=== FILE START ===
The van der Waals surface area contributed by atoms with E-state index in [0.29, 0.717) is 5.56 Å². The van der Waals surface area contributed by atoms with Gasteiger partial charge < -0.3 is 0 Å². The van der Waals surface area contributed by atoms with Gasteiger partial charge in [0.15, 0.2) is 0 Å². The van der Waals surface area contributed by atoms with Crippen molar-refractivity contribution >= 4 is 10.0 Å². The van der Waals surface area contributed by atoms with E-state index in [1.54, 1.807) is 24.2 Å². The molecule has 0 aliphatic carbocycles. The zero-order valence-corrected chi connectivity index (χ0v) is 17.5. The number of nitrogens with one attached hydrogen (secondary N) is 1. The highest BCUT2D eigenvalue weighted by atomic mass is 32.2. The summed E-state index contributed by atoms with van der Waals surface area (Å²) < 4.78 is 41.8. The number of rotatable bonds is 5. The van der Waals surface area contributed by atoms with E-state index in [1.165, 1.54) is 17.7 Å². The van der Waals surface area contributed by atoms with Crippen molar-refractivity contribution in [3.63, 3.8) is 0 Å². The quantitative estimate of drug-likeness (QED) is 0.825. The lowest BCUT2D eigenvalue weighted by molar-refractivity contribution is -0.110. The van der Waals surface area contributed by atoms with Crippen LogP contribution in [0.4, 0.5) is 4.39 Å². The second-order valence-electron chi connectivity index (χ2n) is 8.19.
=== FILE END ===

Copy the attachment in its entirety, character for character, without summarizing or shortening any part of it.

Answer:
The van der Waals surface area contributed by atoms with E-state index in [0.29, 0.717) is 5.56 Å². The van der Waals surface area contributed by atoms with Gasteiger partial charge < -0.3 is 0 Å². The van der Waals surface area contributed by atoms with Gasteiger partial charge in [0.15, 0.2) is 0 Å². The van der Waals surface area contributed by atoms with Crippen molar-refractivity contribution >= 4 is 10.0 Å². The van der Waals surface area contributed by atoms with E-state index in [1.54, 1.807) is 24.2 Å². The molecule has 0 aliphatic carbocycles. The zero-order valence-corrected chi connectivity index (χ0v) is 17.5. The number of nitrogens with one attached hydrogen (secondary N) is 1. The highest BCUT2D eigenvalue weighted by atomic mass is 32.2. The summed E-state index contributed by atoms with van der Waals surface area (Å²) < 4.78 is 41.8. The number of rotatable bonds is 5. The van der Waals surface area contributed by atoms with E-state index in [1.165, 1.54) is 17.7 Å². The van der Waals surface area contributed by atoms with Crippen molar-refractivity contribution in [3.63, 3.8) is 0 Å². The quantitative estimate of drug-likeness (QED) is 0.825. The lowest BCUT2D eigenvalue weighted by molar-refractivity contribution is -0.110. The van der Waals surface area contributed by atoms with Crippen LogP contribution in [0.4, 0.5) is 4.39 Å². The second-order valence-electron chi connectivity index (χ2n) is 8.19.